by Paul Brown, President, Paul Brown Consulting
Financial troubles for airlines could mean they take a less aggressive role in retail planning, and result in more opportunities for airport retailers. Paul Brown, a consultant with experience at O’Hare, Midway, and Seattle-Tacoma airports, shares his thoughts on changes in airport funding and the impact on concessionaires.
Bad news: The 40-year honeymoon between airports and airlines is over.
Airports have never operated their concessions independently of the airlines. Airlines have traditionally been involved, sometimes directly, sometimes behind the scenes, in determining how an airport’s retail and food and beverage plan is put together. In addition, because of the residual nature of many airport financing relationships (in which airlines foot the bill for the residual shortfall in airport revenues at the end of a financial period), airlines usually have had much to say on how airport capital is spent, how space is allocated, and how an airport’s request for proposal (RFP) respondents are selected.
However, it is not likely that the previous level of airline territorialism will be warranted in the future. The priorities of airlines and airports have started to diverge in light of the current economic environment. As airlines slowly retract from and refine the hub approach, they will continue to file for bankruptcy, missing the occasional lease payment to airports. Meanwhile airports, hungry for cash, will attempt to more prudently manage their inflows in a self-sufficient manner. This pressure will require that airports seek long-term viability from their concessions programs. In short, they will have to rely on their concessionaires more than ever before.
The impacts of airline financial woes on concessions programs will not be limited to the reassignment and decommissioning of gates and hold rooms. The aggregate impacts on airport concessions programs are likely to be varied and far-reaching.
Effect #1: An adjustment to the deal-making balance of power between concessionaires and airports. This is simply the result of concessionaires continuing to learn how to protect themselves from air industry downturns, especially since the impact of the 9/11 attacks. Basically, concessionaires still want to get into airports, but they’re a little wiser than they were ten years ago. Here’s what we can expect over the next five years:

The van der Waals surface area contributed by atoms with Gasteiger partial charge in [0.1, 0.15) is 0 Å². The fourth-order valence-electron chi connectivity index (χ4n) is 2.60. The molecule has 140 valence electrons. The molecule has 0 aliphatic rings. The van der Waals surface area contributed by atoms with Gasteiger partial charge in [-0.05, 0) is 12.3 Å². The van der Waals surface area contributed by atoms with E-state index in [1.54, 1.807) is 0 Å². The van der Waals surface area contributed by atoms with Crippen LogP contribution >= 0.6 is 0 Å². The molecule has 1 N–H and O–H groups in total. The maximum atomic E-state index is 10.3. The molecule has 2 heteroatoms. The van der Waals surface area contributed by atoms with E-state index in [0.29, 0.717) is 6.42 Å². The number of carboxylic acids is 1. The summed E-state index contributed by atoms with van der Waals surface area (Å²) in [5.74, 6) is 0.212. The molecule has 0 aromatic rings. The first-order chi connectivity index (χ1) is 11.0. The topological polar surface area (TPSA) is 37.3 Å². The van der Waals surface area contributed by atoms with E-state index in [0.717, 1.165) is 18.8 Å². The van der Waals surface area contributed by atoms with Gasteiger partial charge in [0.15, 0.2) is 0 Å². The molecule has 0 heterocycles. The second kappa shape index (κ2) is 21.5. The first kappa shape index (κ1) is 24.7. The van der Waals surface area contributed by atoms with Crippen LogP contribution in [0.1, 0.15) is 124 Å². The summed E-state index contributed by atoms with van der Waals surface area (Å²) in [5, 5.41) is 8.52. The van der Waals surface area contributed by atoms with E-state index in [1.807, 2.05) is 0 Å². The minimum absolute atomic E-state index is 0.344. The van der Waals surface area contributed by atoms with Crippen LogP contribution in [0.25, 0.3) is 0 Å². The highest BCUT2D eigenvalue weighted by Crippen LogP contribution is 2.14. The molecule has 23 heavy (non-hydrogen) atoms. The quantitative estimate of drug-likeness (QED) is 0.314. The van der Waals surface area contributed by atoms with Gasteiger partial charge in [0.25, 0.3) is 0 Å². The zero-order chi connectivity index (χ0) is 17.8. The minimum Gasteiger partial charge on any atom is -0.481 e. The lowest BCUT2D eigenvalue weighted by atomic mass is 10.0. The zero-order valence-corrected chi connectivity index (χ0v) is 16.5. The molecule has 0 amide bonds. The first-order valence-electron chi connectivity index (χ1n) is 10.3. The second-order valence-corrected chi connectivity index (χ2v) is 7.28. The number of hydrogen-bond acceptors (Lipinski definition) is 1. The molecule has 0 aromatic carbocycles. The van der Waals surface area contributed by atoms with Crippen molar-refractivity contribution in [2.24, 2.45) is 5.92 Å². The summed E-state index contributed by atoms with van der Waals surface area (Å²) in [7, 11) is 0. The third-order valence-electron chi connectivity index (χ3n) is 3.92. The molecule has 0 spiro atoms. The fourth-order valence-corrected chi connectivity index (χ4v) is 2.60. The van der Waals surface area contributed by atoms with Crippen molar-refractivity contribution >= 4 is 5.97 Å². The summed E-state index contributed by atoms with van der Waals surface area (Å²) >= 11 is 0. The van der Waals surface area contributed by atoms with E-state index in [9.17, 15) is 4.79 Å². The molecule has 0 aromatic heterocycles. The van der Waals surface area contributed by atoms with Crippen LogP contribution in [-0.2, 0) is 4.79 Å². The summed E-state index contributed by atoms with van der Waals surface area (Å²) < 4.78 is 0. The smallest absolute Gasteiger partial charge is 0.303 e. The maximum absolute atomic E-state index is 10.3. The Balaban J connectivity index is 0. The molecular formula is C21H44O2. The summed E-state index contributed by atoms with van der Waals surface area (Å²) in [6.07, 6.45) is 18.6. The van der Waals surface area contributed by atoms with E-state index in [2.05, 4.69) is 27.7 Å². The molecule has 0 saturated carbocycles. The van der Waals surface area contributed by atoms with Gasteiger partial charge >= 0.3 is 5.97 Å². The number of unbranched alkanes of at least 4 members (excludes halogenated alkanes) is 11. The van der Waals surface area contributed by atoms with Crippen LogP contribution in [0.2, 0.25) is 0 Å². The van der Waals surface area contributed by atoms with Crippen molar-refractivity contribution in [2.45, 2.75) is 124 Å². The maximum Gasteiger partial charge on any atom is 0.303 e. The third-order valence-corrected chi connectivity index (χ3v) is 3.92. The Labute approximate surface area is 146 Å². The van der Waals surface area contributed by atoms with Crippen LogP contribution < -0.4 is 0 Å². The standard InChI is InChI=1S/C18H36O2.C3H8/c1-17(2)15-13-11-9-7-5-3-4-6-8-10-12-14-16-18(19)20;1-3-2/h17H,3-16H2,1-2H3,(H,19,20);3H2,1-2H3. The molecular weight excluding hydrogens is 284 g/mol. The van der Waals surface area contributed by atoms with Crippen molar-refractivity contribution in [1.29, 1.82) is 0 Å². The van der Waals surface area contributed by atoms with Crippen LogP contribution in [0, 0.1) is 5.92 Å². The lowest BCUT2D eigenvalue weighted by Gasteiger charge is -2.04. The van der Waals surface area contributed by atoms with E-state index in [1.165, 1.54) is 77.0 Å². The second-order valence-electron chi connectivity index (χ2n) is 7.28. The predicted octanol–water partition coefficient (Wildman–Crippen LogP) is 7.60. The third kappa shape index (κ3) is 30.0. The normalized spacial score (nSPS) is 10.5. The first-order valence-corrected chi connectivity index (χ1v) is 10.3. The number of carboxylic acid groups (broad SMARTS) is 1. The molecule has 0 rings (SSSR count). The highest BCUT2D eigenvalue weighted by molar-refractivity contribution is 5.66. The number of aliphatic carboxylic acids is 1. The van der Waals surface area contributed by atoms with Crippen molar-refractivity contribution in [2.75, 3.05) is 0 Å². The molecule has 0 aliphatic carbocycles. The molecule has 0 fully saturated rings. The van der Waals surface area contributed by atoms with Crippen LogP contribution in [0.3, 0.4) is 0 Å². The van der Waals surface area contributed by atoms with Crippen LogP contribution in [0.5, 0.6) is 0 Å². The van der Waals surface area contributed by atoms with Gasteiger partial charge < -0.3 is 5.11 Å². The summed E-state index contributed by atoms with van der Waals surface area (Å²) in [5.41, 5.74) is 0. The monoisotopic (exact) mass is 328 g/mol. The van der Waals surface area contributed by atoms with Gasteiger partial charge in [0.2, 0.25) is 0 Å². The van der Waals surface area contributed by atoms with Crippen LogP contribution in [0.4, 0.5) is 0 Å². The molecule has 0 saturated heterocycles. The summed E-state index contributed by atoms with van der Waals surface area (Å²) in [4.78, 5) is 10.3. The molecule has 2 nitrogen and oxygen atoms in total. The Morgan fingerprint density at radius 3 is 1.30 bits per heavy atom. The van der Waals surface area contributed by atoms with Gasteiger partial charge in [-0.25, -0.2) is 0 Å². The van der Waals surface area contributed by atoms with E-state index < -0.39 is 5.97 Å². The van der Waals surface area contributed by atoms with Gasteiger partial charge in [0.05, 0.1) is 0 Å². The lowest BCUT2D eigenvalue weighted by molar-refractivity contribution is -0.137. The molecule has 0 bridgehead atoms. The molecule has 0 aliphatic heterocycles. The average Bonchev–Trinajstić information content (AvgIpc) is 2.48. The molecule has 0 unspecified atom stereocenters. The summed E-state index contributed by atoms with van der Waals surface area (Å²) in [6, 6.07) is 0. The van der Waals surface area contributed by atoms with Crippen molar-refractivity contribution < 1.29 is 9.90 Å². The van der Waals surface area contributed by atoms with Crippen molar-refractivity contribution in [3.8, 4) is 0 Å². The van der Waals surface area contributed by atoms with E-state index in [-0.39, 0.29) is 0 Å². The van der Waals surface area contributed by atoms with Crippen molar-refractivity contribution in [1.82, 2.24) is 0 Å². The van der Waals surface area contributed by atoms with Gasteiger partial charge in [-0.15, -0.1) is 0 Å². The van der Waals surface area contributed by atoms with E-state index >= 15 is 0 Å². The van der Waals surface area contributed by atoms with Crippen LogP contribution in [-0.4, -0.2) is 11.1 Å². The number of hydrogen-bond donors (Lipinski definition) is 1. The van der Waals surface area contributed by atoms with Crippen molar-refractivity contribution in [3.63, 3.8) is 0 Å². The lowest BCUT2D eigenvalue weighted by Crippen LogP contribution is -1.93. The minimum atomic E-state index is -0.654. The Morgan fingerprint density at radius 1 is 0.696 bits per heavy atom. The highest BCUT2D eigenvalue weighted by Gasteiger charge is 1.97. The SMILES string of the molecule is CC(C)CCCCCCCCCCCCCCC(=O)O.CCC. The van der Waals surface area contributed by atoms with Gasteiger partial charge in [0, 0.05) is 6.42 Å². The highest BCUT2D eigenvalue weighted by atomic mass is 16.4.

Deal cautious concessionaires. Moving forward, concessionaires want to see financial deals that work, which will require airports to be more creative in attracting desirable retailers and restaurateurs. In order to command high, 20 percent and above rents, airports will need to possess the same winning qualities looked for in street real estate transactions: good visibility, good traffic (enplanements), and good access (post-security locations for most airports).
A pragmatic approach to minimum rent. Many airports (and even some developers) are beginning to see that high-minimum rents that forever escalate, irrespective of major shocks to enplanement levels, contribute to tenant failure. Although the high minimum rent approach works in shopping centers seeking to weed out the weaker merchants, it is a crude, unforgiving hammer in airports where enplanements can vanish overnight due to catastrophe or airline closure. Because of political and budgetary pressures, airports will (and should) be more motivated than shopping centers to preserve full occupancy conditions.
Longer lease terms. Airports, leery of the mall manager’s worst enemy, the vacancy factor, are beginning to offer longer lease terms to tenants, contrary to pre-9/11 trends. It is not uncommon today to find five-year term deals for even the smallest of retailers. Before, airports were content to offer the two- or three-year deal in attempts to minimize commitments and keep the retail concept "fresh."
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